A few weeks ago we read some dramatic criticisms of the courts in the case of an Italian mother and Essex County Council. One headline said “Women’s baby taken from womb by Social Services.” There was supposedly a “secret” hearing in the Court of Protection which led to this treatment of the Italian mother.
Shortly before Christmas the President of the Family Division commented on this when he dealt with an application by Essex County Council for a Reporting Restriction Order. While at the same time suggesting that it is the responsibility of the press to get the facts right, he said that the media can hardly be blamed for inaccuracy if for whatever reason none of the relevant information has been made public. He said the case must “surely stand as final, stark and irrefutable demonstration of the pressing need for radical changes… as to transparency.”
But first, the facts as he laid them out.
The Italian mother came on a short visit to England in 2012. She was pregnant at the time. Following a mental health episode she was compulsorily detained pursuant to the Mental Health Act, presumably for her own safety. Because she was about to give birth, and there were complications the NHS Trust – note, not Essex County Council social workers – made an urgent application for the Court of Protection to authorise a Caesarean section, because the mother did not have the mental capacity at that time to make a decision in the best interests of herself and the baby. The baby was born by caesarean section and the next day Essex County Council began care proceedings, again presumably because the mother was not in a mental state to care for the baby. Council social workers supervised some contact with the mother, who returned to Italy about two months after the birth. A few months after that Essex County Court asked the Court for leave to place the baby for adoption, and the court granted that in October 2013. The mother attended at least one hearing in England, and never appealed any of the Orders. Instead, she took various proceedings in the Italian courts, but unsurprisingly nothing resulted from those.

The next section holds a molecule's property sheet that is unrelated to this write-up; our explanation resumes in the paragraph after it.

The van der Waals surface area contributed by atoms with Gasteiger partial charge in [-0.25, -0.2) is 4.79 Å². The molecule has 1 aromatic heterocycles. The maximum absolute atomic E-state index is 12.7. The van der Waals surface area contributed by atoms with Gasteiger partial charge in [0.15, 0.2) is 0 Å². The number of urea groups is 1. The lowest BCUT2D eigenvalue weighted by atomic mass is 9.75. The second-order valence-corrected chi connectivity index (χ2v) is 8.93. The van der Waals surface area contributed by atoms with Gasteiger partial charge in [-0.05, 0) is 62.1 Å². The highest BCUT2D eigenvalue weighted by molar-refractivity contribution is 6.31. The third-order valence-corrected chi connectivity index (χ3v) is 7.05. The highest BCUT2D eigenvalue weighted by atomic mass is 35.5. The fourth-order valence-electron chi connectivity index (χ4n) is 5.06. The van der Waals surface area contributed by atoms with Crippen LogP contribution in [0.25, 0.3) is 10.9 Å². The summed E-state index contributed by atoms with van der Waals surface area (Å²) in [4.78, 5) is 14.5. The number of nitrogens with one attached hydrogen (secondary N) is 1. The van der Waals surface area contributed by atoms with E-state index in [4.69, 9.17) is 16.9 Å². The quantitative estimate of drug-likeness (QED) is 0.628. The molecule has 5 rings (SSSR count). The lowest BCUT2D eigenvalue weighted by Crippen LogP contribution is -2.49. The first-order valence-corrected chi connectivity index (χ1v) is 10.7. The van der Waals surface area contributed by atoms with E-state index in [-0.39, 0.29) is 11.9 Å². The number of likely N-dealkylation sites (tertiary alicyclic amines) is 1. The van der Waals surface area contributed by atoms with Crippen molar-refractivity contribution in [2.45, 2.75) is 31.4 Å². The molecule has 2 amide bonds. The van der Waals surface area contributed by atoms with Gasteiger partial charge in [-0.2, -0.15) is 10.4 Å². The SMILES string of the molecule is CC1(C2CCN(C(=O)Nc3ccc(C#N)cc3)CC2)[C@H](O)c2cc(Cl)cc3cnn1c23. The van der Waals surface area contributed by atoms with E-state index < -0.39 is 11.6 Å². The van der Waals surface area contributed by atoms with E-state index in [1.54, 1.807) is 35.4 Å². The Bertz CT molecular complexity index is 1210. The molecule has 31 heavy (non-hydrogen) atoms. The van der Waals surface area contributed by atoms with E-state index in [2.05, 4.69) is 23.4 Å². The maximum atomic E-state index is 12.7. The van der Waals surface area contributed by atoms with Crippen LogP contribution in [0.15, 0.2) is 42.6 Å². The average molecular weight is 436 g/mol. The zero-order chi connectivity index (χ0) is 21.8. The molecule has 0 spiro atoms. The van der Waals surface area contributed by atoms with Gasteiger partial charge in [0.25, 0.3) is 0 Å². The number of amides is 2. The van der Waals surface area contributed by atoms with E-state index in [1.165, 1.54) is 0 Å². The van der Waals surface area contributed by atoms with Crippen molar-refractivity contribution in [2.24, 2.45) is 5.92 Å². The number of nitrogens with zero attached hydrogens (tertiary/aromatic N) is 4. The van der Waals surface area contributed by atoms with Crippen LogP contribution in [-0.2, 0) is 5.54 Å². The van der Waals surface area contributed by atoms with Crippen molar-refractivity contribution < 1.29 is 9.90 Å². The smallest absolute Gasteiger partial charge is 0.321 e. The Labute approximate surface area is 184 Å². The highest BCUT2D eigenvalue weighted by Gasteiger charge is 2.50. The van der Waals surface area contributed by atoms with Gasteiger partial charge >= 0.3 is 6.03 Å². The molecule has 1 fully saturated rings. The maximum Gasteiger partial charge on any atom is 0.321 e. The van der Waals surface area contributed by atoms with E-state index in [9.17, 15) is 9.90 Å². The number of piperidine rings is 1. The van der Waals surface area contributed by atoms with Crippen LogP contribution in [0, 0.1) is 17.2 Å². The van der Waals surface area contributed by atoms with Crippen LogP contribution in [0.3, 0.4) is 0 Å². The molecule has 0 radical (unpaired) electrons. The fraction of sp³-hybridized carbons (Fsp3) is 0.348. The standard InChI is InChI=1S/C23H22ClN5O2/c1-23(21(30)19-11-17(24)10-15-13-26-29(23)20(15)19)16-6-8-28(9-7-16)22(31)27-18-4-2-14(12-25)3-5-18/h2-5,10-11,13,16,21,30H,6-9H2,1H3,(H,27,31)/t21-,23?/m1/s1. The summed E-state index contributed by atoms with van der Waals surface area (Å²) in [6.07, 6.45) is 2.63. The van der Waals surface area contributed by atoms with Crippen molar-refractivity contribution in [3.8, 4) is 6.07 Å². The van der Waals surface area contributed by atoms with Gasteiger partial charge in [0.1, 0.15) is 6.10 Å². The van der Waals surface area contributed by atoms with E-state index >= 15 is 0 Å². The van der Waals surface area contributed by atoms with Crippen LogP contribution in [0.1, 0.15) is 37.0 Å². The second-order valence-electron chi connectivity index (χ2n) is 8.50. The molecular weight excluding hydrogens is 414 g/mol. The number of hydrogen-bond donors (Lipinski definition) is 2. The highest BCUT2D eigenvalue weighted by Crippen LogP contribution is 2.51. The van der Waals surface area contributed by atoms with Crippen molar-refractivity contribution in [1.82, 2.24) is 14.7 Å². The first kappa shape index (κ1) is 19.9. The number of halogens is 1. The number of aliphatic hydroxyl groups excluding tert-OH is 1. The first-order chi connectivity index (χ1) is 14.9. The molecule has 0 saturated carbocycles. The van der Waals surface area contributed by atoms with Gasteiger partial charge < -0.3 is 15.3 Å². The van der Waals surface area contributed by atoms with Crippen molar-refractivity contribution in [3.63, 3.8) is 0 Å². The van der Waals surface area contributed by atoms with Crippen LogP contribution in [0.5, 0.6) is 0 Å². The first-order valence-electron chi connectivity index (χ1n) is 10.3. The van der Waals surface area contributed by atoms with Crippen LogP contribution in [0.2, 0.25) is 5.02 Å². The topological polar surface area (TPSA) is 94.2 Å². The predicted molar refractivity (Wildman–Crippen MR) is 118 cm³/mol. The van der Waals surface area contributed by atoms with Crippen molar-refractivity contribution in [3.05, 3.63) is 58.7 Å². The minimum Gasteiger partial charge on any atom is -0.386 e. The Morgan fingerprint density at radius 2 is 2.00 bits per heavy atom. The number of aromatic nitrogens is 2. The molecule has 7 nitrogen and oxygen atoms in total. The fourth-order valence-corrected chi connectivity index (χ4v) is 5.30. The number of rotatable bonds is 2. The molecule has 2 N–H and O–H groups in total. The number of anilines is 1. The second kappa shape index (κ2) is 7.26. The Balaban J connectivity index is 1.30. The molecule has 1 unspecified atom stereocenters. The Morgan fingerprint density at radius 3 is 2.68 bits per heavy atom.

The judge, Sir James Munby, pointed out that logically there were three particular competing interests that he had to consider : –
- The public has an interest in knowing and discussing what has been done in this case. He said it was hard to imagine a case “which more obviously and compellingly requires the public debate to be free and unrestrictive.”
- The mother has an equally obvious and compelling claim to be allowed to tell her story to the world. In free society, parents who feel aggrieved at the judicial system should be free to complain as they see fit. The implication is that reporting restrictions are not intended to protect the feelings of judges.
- The baby, in its new adopted home has a compelling claim to privacy and anonymity.
Sir James concluded that the continuing anonymisation of the child was an overwhelming argument and his or her anonymity should be protected. Beyond that, he would not go. If the mother wished to identify herself, that was entirely her decision and the public indeed had an interest in knowing and discussing what had been done. As Sir James said, “how can the family justice system blame the media for inaccuracy in the reporting of family cases if for whatever reason none of the relevant information has been put before the public?”